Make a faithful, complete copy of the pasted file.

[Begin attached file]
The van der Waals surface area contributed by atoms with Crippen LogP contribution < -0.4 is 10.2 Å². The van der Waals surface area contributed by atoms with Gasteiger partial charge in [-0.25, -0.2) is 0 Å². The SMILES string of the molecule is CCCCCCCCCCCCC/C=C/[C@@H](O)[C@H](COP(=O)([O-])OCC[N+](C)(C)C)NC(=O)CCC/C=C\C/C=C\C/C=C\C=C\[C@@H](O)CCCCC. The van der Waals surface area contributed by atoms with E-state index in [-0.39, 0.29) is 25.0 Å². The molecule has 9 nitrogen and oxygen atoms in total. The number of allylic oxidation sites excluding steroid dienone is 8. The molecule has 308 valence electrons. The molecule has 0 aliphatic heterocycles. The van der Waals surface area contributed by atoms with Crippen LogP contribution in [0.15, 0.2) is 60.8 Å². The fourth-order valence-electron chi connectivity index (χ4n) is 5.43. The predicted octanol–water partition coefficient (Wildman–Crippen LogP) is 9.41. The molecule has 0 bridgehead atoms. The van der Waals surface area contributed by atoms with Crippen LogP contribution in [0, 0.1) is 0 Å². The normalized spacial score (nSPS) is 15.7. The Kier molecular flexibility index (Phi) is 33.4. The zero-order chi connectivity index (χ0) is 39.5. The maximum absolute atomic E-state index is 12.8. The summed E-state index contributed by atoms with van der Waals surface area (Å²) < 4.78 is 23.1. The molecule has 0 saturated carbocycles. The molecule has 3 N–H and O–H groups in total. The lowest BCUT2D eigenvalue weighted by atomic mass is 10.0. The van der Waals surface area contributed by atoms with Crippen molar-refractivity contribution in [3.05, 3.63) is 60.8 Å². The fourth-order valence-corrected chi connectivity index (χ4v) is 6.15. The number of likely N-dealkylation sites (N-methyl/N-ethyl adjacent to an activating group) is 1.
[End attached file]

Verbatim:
The van der Waals surface area contributed by atoms with Crippen LogP contribution < -0.4 is 10.2 Å². The van der Waals surface area contributed by atoms with Gasteiger partial charge in [-0.25, -0.2) is 0 Å². The SMILES string of the molecule is CCCCCCCCCCCCC/C=C/[C@@H](O)[C@H](COP(=O)([O-])OCC[N+](C)(C)C)NC(=O)CCC/C=C\C/C=C\C/C=C\C=C\[C@@H](O)CCCCC. The van der Waals surface area contributed by atoms with E-state index in [-0.39, 0.29) is 25.0 Å². The molecule has 9 nitrogen and oxygen atoms in total. The number of allylic oxidation sites excluding steroid dienone is 8. The molecule has 308 valence electrons. The molecule has 0 aliphatic heterocycles. The van der Waals surface area contributed by atoms with Crippen LogP contribution in [0.15, 0.2) is 60.8 Å². The fourth-order valence-electron chi connectivity index (χ4n) is 5.43. The predicted octanol–water partition coefficient (Wildman–Crippen LogP) is 9.41. The molecule has 0 bridgehead atoms. The van der Waals surface area contributed by atoms with Crippen LogP contribution in [0, 0.1) is 0 Å². The normalized spacial score (nSPS) is 15.7. The Kier molecular flexibility index (Phi) is 33.4. The zero-order chi connectivity index (χ0) is 39.5. The maximum absolute atomic E-state index is 12.8. The summed E-state index contributed by atoms with van der Waals surface area (Å²) < 4.78 is 23.1. The molecule has 0 saturated carbocycles. The molecule has 3 N–H and O–H groups in total. The lowest BCUT2D eigenvalue weighted by atomic mass is 10.0. The van der Waals surface area contributed by atoms with Crippen molar-refractivity contribution in [3.05, 3.63) is 60.8 Å². The fourth-order valence-corrected chi connectivity index (χ4v) is 6.15. The number of likely N-dealkylation sites (N-methyl/N-ethyl adjacent to an activating group) is 1.